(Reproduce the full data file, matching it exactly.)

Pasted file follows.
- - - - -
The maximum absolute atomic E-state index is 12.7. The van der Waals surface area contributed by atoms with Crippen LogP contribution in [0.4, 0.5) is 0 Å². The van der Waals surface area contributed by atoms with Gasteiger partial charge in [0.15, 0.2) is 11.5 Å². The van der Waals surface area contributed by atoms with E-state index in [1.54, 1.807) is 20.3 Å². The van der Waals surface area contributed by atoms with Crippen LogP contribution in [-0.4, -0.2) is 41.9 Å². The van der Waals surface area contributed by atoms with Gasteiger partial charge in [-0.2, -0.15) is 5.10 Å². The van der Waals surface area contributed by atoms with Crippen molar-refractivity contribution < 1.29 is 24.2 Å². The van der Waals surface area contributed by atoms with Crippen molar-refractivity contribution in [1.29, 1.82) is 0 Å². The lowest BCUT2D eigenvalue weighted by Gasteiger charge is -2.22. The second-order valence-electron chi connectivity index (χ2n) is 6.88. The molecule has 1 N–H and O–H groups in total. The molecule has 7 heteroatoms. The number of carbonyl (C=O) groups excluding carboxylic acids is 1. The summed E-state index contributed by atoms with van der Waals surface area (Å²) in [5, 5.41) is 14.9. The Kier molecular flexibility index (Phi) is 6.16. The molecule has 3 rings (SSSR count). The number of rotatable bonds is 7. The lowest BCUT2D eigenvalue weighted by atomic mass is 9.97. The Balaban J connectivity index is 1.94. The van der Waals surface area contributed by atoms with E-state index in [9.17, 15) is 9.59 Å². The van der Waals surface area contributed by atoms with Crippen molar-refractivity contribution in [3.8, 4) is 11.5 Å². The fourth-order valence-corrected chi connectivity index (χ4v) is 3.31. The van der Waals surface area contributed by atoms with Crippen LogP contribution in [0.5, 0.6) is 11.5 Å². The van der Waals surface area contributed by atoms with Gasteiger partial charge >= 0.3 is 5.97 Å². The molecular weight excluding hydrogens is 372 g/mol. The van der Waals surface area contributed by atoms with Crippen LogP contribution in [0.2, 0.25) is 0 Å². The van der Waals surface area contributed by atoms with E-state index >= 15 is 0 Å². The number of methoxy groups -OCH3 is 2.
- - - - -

The maximum absolute atomic E-state index is 12.7. The van der Waals surface area contributed by atoms with Crippen LogP contribution in [0.4, 0.5) is 0 Å². The van der Waals surface area contributed by atoms with Gasteiger partial charge in [0.15, 0.2) is 11.5 Å². The van der Waals surface area contributed by atoms with E-state index in [1.54, 1.807) is 20.3 Å². The van der Waals surface area contributed by atoms with Crippen LogP contribution in [-0.4, -0.2) is 41.9 Å². The van der Waals surface area contributed by atoms with Gasteiger partial charge in [-0.2, -0.15) is 5.10 Å². The van der Waals surface area contributed by atoms with Crippen molar-refractivity contribution < 1.29 is 24.2 Å². The van der Waals surface area contributed by atoms with Crippen molar-refractivity contribution in [1.29, 1.82) is 0 Å². The lowest BCUT2D eigenvalue weighted by Gasteiger charge is -2.22. The second-order valence-electron chi connectivity index (χ2n) is 6.88. The molecule has 1 N–H and O–H groups in total. The molecule has 7 heteroatoms. The number of carbonyl (C=O) groups excluding carboxylic acids is 1. The summed E-state index contributed by atoms with van der Waals surface area (Å²) in [5, 5.41) is 14.9. The Kier molecular flexibility index (Phi) is 6.16. The molecule has 3 rings (SSSR count). The number of rotatable bonds is 7. The lowest BCUT2D eigenvalue weighted by atomic mass is 9.97. The Balaban J connectivity index is 1.94. The van der Waals surface area contributed by atoms with E-state index in [9.17, 15) is 9.59 Å². The van der Waals surface area contributed by atoms with Crippen molar-refractivity contribution in [3.8, 4) is 11.5 Å². The fourth-order valence-corrected chi connectivity index (χ4v) is 3.31. The van der Waals surface area contributed by atoms with Crippen LogP contribution in [0.5, 0.6) is 11.5 Å². The van der Waals surface area contributed by atoms with Gasteiger partial charge >= 0.3 is 5.97 Å². The molecular weight excluding hydrogens is 372 g/mol. The van der Waals surface area contributed by atoms with Crippen LogP contribution in [0.2, 0.25) is 0 Å². The van der Waals surface area contributed by atoms with E-state index >= 15 is 0 Å². The number of methoxy groups -OCH3 is 2.